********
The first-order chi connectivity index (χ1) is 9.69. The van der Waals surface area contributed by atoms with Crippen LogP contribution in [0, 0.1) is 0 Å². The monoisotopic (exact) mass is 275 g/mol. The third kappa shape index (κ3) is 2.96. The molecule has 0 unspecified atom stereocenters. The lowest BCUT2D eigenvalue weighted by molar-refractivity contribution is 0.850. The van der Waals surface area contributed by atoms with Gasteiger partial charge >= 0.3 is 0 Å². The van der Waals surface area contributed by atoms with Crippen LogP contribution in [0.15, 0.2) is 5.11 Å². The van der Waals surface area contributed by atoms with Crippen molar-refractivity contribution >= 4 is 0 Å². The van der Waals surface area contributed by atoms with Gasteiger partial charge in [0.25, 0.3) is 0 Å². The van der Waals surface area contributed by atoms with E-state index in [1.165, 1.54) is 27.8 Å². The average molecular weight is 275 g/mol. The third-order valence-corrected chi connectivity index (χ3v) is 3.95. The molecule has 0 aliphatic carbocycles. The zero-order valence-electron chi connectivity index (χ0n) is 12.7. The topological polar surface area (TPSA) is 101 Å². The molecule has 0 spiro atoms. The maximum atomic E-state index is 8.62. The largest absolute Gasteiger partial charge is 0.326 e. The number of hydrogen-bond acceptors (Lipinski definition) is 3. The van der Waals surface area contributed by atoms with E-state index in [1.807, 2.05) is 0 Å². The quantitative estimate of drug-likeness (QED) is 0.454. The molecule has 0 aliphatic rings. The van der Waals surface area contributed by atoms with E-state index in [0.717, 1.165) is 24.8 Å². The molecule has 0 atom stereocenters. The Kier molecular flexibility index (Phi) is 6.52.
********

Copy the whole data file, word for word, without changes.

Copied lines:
The first-order chi connectivity index (χ1) is 9.69. The van der Waals surface area contributed by atoms with Crippen LogP contribution in [0, 0.1) is 0 Å². The monoisotopic (exact) mass is 275 g/mol. The third kappa shape index (κ3) is 2.96. The molecule has 0 unspecified atom stereocenters. The lowest BCUT2D eigenvalue weighted by molar-refractivity contribution is 0.850. The van der Waals surface area contributed by atoms with Gasteiger partial charge >= 0.3 is 0 Å². The van der Waals surface area contributed by atoms with Crippen LogP contribution in [0.15, 0.2) is 5.11 Å². The van der Waals surface area contributed by atoms with Crippen molar-refractivity contribution >= 4 is 0 Å². The van der Waals surface area contributed by atoms with Gasteiger partial charge in [0.25, 0.3) is 0 Å². The van der Waals surface area contributed by atoms with E-state index in [1.165, 1.54) is 27.8 Å². The average molecular weight is 275 g/mol. The third-order valence-corrected chi connectivity index (χ3v) is 3.95. The molecule has 0 aliphatic carbocycles. The zero-order valence-electron chi connectivity index (χ0n) is 12.7. The topological polar surface area (TPSA) is 101 Å². The molecule has 0 spiro atoms. The maximum atomic E-state index is 8.62. The largest absolute Gasteiger partial charge is 0.326 e. The number of hydrogen-bond acceptors (Lipinski definition) is 3. The van der Waals surface area contributed by atoms with E-state index in [1.807, 2.05) is 0 Å². The quantitative estimate of drug-likeness (QED) is 0.454. The molecule has 0 aliphatic rings. The van der Waals surface area contributed by atoms with E-state index in [0.717, 1.165) is 24.8 Å². The molecule has 0 atom stereocenters. The Kier molecular flexibility index (Phi) is 6.52.